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dc.contributor.authorTurner, Nick
dc.date.accessioned2016-07-26T04:11:18Z
dc.date.available2016-07-26T04:11:18Z
dc.date.issued2016-07-26
dc.identifier.issn2203-4293
dc.identifier.urihttp://hdl.handle.net/2328/36283
dc.description.abstractIn 2011, I conducted research on the Orange Prize for Fiction. Now called the Baileys Prize, it was first awarded in 1996, the first literary prize run and judged solely by women and open only to women writers. It was in part a response to the seemingly male bias of Booker Prize judging panels – in their awards and their gender balance in panels. I was particularly interested in the prize’s remit, which includes the words ‘originality’, ‘excellence’ and ‘accessibility’. The research was stimulated by a (female) academic and novelist I know who felt that the last word potentially dumbed down women’s writing, criticising the non-specialist nature of some of the panels and the inclusion of ‘lighter’ fiction on the longlists. In short, the prize was not doing the question of women’s writing being taken seriously any favours – in fact the reverse. I discussed the prize, what it was felt to have achieved, and the contentious issue of accessibility being equated with dumbing down with many novelists, critics and former judges. Sir Simon Jenkins remained against the Prize, seeing it as form of sexism that was unnecessary in a field where women led; Kate Mosse, bestselling novelist and co-founder of the Prize naturally defended it, quoting the remaining need for the Prize in a culture that still worked against women writers’ success. Her passion was infectious, and convinced me the Prize has helped advance women’s writing. Margaret Drabble expressed uneasiness about an all-woman prize; A.S. Byatt felt it ghettoized women writers. Anne Fine said she had moved from an argument against the prize to doubting her earlier views. Interestingly, then, some leading women writers and critics are uncomfortable with the prize. There again, as the interviews below show, it rightly has a great deal of support. It has now been running for twenty years; its 2014 winner, Eimear McBride’s A Girl is a Half-Formed Thing, a stream-of-consciousness novel reflecting on abuse and rape in parts, is hardly ‘accessible’. In 2015, the prize was won by Ali Smith for her ‘experimental’ novel How to be Both. Smith is often called one of Britain’s leading novelists: with Hilary Mantel shortlisted previously, the Prize is certainly spotlighting the most important contemporary women writers. The three most substantial interviews are below. Louise Doughty's novel Whatever You Love was short-listed for the Costa award for fiction in 2010 and long-listed for the Orange Prize 2011. The highly successful Apple Tree Yard was selected as a Richard & Judy Book Choice in the spring of 2014. She judged; Alex Clark is a journalist who was the first female editor of Granta, who judged the Orange Award for New Writers in 2005. Doughty and Clark were both judges of the Booker Prize in 2008. Linda Grant is a British novelist whose book When I Lived in Modern Times won the Orange Prize for Fiction in 2000. These interviews were conducted via email.en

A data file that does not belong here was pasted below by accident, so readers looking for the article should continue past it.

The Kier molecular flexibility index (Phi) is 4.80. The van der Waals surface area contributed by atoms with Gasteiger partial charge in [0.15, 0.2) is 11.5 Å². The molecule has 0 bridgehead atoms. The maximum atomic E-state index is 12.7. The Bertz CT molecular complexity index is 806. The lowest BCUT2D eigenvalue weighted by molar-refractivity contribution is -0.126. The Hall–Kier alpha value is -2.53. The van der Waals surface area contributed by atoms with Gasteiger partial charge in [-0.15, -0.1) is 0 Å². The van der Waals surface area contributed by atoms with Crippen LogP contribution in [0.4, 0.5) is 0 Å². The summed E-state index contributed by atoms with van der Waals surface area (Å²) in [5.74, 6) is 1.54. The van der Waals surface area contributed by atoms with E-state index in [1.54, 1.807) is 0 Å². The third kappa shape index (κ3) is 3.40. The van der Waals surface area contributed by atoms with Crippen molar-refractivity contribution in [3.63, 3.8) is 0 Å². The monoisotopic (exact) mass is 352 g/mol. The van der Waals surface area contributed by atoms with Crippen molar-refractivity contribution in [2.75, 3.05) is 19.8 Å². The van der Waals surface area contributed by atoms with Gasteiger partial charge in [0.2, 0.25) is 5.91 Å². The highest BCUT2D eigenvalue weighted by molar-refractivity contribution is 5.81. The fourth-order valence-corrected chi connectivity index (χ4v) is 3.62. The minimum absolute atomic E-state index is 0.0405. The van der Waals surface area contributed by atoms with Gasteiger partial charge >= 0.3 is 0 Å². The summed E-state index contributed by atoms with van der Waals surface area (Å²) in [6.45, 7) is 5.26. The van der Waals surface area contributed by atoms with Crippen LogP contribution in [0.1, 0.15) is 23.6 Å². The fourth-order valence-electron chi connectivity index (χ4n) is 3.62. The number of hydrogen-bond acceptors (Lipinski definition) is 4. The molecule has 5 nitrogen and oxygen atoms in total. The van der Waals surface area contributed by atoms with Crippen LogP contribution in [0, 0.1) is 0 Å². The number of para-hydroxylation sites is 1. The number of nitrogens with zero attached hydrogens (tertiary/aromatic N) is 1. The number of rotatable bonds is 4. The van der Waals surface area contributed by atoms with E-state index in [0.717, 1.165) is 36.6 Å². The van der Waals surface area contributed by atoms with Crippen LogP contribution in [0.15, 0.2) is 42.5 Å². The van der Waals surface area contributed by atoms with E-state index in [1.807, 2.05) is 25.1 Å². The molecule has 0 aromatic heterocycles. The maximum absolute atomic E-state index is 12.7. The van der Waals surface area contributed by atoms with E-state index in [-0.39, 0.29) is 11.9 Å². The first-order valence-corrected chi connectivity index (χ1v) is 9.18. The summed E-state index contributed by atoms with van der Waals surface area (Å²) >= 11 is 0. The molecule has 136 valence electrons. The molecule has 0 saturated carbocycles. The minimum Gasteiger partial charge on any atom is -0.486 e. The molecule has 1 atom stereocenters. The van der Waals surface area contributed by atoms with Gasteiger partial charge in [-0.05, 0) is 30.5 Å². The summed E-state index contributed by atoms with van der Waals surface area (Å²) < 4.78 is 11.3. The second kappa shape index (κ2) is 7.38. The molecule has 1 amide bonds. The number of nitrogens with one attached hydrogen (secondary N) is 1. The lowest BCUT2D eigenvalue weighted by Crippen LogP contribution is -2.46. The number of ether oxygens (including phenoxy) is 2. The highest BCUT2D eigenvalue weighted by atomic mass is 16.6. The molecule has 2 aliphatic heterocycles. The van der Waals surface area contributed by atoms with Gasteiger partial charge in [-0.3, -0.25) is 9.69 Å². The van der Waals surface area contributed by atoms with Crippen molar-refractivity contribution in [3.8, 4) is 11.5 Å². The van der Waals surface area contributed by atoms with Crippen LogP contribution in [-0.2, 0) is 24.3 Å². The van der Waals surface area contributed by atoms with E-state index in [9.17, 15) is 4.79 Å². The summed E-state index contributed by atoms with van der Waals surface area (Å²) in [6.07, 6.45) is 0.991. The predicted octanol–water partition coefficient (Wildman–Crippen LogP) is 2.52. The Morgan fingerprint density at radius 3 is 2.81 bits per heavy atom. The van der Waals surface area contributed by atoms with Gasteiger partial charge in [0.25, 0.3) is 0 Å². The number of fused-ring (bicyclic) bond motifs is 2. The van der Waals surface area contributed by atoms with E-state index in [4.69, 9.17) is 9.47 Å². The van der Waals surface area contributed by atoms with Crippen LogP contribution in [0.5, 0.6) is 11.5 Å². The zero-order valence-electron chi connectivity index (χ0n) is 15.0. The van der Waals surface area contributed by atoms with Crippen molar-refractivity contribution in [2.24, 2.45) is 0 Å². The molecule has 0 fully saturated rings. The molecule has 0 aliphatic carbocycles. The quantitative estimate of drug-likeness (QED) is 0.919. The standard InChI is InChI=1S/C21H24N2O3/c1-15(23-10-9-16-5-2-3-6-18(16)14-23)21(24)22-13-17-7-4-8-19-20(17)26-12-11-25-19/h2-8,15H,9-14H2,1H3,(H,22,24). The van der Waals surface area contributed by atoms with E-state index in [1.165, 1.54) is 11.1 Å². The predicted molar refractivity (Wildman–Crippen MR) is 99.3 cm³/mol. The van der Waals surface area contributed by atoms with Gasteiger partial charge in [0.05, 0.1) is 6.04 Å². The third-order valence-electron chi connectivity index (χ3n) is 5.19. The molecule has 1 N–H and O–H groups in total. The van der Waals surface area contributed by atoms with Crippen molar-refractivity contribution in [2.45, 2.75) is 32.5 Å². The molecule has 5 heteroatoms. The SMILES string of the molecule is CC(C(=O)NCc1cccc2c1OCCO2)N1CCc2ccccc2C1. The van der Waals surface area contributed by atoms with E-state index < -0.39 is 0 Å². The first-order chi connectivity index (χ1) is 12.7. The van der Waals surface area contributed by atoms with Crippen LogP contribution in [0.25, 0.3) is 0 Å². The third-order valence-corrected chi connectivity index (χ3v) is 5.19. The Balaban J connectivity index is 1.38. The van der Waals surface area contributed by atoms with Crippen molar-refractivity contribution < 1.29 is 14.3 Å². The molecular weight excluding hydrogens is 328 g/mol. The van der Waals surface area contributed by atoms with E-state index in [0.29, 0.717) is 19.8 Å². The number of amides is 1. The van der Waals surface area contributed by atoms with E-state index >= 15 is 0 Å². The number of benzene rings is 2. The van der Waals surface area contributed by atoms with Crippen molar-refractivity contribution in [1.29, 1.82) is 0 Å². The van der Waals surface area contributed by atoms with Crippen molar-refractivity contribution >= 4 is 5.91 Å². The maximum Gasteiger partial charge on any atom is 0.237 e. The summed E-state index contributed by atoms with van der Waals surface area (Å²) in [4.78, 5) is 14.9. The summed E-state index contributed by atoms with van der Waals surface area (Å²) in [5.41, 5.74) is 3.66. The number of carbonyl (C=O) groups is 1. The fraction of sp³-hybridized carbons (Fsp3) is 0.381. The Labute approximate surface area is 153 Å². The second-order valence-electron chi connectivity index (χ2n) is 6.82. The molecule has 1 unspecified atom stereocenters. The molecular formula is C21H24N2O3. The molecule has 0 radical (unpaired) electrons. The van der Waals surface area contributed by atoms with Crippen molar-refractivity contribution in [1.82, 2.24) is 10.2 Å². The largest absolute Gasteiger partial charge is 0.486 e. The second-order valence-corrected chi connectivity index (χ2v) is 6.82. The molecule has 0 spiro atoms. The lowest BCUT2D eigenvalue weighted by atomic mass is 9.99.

dc.language.isoen
dc.subjectAlex Clarken
dc.subjectLinda Granten
dc.subjectLiterary prizesen
dc.subjectLouise Doughtyen
dc.subjectOrange/Baileys Prizeen
dc.subjectWomen writersen
dc.titleLiterary Prizes and Contemporary Women’s Writing: An Investigation through Interviewsen
dc.typeArticleen


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